West Goshen Township
The lands of Goshen were purchased in 1681 from William Penn as part of the Welsh tract of Westtown. By 1704, Goshen and Westtown had become separate townships. In 1788, the formation of the Borough of West Chester reduced the size of Goshen. Finally, in 1817, the Township divided into East and West Goshen Townships. At the time of the 1820 census, West Goshen's population numbered 757.
By 1930, West Goshen's population had risen to 1,958. The farming community had grown into a suburban neighborhood. In 1950, the population was 3,500. The Township experienced its most explosive growth during the 1960's and 1970's, and today can boast over 20,000 residents and a balanced mix of residential, business, office, retail, and industrial uses.
West Goshen has emerged as a premiere Chester County location for residents and businesses alike. Named by Money Magazine as the #10 “Best Place to Live” in 2014, West Goshen provides first class amenities, excellent parks and very responsive public safety services.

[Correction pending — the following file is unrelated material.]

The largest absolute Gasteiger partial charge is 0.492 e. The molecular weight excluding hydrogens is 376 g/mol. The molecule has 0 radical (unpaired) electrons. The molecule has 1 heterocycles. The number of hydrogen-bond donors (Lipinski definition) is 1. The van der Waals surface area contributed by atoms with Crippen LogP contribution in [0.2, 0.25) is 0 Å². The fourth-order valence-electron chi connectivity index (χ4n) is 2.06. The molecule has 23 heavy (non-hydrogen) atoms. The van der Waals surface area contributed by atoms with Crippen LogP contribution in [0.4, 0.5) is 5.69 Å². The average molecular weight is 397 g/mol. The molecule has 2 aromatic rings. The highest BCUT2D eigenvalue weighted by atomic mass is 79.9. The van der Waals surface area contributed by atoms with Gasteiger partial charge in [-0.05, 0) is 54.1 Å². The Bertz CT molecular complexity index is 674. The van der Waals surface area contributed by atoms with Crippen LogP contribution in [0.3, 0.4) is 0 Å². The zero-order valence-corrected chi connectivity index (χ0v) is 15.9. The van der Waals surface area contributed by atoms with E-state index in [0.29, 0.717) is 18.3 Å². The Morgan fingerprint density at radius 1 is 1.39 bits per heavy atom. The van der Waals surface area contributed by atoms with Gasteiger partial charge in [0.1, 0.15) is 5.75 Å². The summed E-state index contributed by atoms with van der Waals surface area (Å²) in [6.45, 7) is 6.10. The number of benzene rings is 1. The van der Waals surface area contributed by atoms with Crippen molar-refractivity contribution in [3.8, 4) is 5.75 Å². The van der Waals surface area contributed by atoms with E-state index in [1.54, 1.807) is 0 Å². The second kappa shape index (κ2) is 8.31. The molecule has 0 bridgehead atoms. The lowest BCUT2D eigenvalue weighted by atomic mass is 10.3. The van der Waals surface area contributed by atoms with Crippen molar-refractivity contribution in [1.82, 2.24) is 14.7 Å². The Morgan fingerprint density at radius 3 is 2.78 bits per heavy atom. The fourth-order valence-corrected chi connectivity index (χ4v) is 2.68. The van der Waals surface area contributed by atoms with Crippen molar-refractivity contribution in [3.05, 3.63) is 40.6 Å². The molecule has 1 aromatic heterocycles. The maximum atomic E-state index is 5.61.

West Whiteland Township
Originally part of Whiteland Township, West Whiteland Township was incorporated as a separate township in 1765. Covering 13 square miles and serving over 18,000 residents in the Exton and West Chester areas, the Township is governed by an elected, three-member Board of Supervisors and has 60 employees, as well as 6 volunteer commissions. The Township is defined by the "Exton Crossroads" of Route 30 and Route 100, part of a multi-faceted transportation network. In addition to the Crossroads, there is highway access via the Route 30 bypass and PA Turnpike; two Septa train stations, one of which also is an Amtrak stop, with service to Philadelphia, Harrisburg, New York and Washington D.C.; and the Chester Valley Trail, a bike and pedestrian trail that connects to King of Prussia and Philadelphia, with plans developing for future connections to Downingtown and Lancaster.
West Whiteland’s mission is to provide high quality, cost effective local government services that prioritize safety, economic development and sustainability. Our goals are to continually improve West Whiteland's quality of place, promote the Exton Crossroads as a preferred business location, and effectively administer Township operations.